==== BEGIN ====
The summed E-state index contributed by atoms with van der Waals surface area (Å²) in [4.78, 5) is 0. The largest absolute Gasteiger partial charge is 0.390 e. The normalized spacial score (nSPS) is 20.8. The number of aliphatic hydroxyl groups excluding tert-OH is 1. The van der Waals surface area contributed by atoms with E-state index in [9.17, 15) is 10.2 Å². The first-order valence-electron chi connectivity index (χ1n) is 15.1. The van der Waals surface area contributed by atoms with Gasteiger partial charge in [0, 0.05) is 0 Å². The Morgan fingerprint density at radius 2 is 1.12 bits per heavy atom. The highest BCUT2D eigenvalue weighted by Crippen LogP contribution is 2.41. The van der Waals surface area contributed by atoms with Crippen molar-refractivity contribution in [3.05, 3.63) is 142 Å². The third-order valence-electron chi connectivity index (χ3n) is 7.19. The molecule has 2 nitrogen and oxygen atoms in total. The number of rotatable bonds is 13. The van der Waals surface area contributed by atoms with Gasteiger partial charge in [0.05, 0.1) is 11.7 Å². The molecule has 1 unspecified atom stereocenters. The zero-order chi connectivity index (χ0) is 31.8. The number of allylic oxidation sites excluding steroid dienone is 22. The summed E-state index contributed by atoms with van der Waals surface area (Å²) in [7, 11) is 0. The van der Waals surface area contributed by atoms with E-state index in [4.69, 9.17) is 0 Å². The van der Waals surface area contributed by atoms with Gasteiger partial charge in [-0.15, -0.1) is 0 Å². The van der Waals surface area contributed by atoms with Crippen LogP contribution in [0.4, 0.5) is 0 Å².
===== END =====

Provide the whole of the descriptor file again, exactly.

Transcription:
The summed E-state index contributed by atoms with van der Waals surface area (Å²) in [4.78, 5) is 0. The largest absolute Gasteiger partial charge is 0.390 e. The normalized spacial score (nSPS) is 20.8. The number of aliphatic hydroxyl groups excluding tert-OH is 1. The van der Waals surface area contributed by atoms with E-state index in [9.17, 15) is 10.2 Å². The first-order valence-electron chi connectivity index (χ1n) is 15.1. The van der Waals surface area contributed by atoms with Gasteiger partial charge in [0, 0.05) is 0 Å². The Morgan fingerprint density at radius 2 is 1.12 bits per heavy atom. The highest BCUT2D eigenvalue weighted by Crippen LogP contribution is 2.41. The van der Waals surface area contributed by atoms with Crippen molar-refractivity contribution in [3.05, 3.63) is 142 Å². The third-order valence-electron chi connectivity index (χ3n) is 7.19. The molecule has 2 nitrogen and oxygen atoms in total. The number of rotatable bonds is 13. The van der Waals surface area contributed by atoms with Gasteiger partial charge in [0.05, 0.1) is 11.7 Å². The molecule has 1 unspecified atom stereocenters. The zero-order chi connectivity index (χ0) is 31.8. The number of allylic oxidation sites excluding steroid dienone is 22. The summed E-state index contributed by atoms with van der Waals surface area (Å²) in [7, 11) is 0. The van der Waals surface area contributed by atoms with E-state index in [4.69, 9.17) is 0 Å². The van der Waals surface area contributed by atoms with Gasteiger partial charge in [-0.15, -0.1) is 0 Å². The van der Waals surface area contributed by atoms with Crippen LogP contribution in [0.4, 0.5) is 0 Å².